Original German Pre-WWII Early NSKK Enlisted Man's Dagger by J.A. Henckels - Pre 1935

Item Description

Original Item: Only One Available: This Early production NSKK EM Dagger is an excellent example, and was made by the Solingen-based company J.A. Henckels. The crossguards and other fittings are solid nickel alloy, and in good condition. There are a few dents in the cross guards, showing they are not plated, and the scabbard fittings are non-magnetic, which means they are definitely nickel.The surfaces on the guards are smooth with good crisp edges and precise accent grooves. The tang nut matches nicely and does not appear to have been out in modern times. Also, the lower reverse guard is Gruppe stamped "Wf", for Westfalen. This feature was only seen on daggers produced 1935 and prior.

The grip is a fine fruit wood, dark brown in color and with a vertical grain and clear center ridge. The SA symbol button is perfectly placed and the enamel and plating are in good shape. The nickel grip eagle is clean and crisp. The bird retains full detail through the breast and wing feathering, talons and wreathed mobile swas. The grip fits the guards like a glove and is in very good condition with just a bit of cracking and a ship near the lower guard.

The scabbard is straight throughout. It has a nice black paint job that was done after the NSKK order to paint the shells to differentiate themselves from the rest of the SA. The scabbard mounts are in good condition through to the lower ball which shows usage and an indentation, typical of the softer nickel alloy. All of the screws are in place.

The blade of this dagger is in very good condition, bright and having a good amount of the original grain from the final factory polish. There are some in and out marks, and some signs that it was polished a bit. The motto is deep and crisp, with a fine frosted background. The blade shoulders perfectly meet the crossguard contour.

The reverse of the blade is marked with the maker J.A. HENCKELS - ZWILLINGSWERK - SOLINGEN. This is in a circle around the company's "twins" (Zwilling) trademark logo, in use since the company founding in 1731. This is a well known maker, with somewhat lower production, so these are definitely harder to come by. They were based in the legendary "City of Blades", Solingen, where much of the German edged weapon industry was based for centuries, continuing to present day.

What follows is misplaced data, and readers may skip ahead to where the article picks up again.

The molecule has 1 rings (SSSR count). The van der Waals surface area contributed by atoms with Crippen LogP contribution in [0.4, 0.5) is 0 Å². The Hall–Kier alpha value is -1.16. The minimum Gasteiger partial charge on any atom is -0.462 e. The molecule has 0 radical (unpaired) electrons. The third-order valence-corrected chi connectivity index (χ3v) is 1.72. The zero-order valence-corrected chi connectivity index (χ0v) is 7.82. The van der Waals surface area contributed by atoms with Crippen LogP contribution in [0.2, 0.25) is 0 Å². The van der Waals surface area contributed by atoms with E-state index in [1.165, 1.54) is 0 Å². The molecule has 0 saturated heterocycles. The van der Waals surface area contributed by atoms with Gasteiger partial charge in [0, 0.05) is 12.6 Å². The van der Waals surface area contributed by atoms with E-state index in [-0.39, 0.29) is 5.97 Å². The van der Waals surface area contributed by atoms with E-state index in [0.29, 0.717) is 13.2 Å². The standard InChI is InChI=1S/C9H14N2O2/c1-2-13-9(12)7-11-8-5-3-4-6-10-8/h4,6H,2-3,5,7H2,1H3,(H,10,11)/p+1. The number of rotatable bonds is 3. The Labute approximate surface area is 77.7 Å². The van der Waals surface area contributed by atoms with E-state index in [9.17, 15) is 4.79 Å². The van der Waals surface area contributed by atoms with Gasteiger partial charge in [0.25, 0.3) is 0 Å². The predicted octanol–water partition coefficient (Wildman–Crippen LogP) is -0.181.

History of the SA-

The SA or Brown Shirts, were a private political formation which Adolf AH and the NSDAP used to maintain order at organized Party meetings and demonstrations. The group was formed in 1921, and grew to a huge force of nearly 3,000,000 men by the later 1930's. To instill esprit de corps, as well as create employment for the Blade City of Solingen, it was decided each SA man would carry a dagger with his Brown Shirt uniform. Huge quantities needed to be produced to accommodate the demand. The dagger initially was produced of hand-fitted nickel mounts with attractive finished wood grip and brown anodized (a bluing process) finished scabbard.

The blade was etched with the SA motto, Alles für Deutschland. Examples produced prior to 1935 were stamped with the German sector of the SA group on reverse lower crossguard. Later examples underwent standardization through the RZM ministry. These pieces were produced of cheaper plated zinc-base fittings and scabbards were simply painted brown.

Prior to his "unmasking" as a traitor, Ernst Röhm was the leader of the SA. In 1934, he distributed approximately 100,000 SA daggers with his personal inscription on the reverse blade. These daggers were to honor individuals who had served with the SA prior to December, 1931. Other than the inscription, these pieces were identical to the standard M1933 SA dagger. After the Röhm purge, the inscription was ordered to be removed. Many examples were returned to the factory for grinding. Others were simply ground in the field by whatever means were available. Examples will occasionally be encountered with remnants of the original inscription remaining on the blade, but mostly none will remain. Some blades exist with an intact inscription, reflecting only the removal of the Röhm signature. Very very rarely is an example seen with a full, untouched inscription, as the holder would have surely risked a charge of treason.

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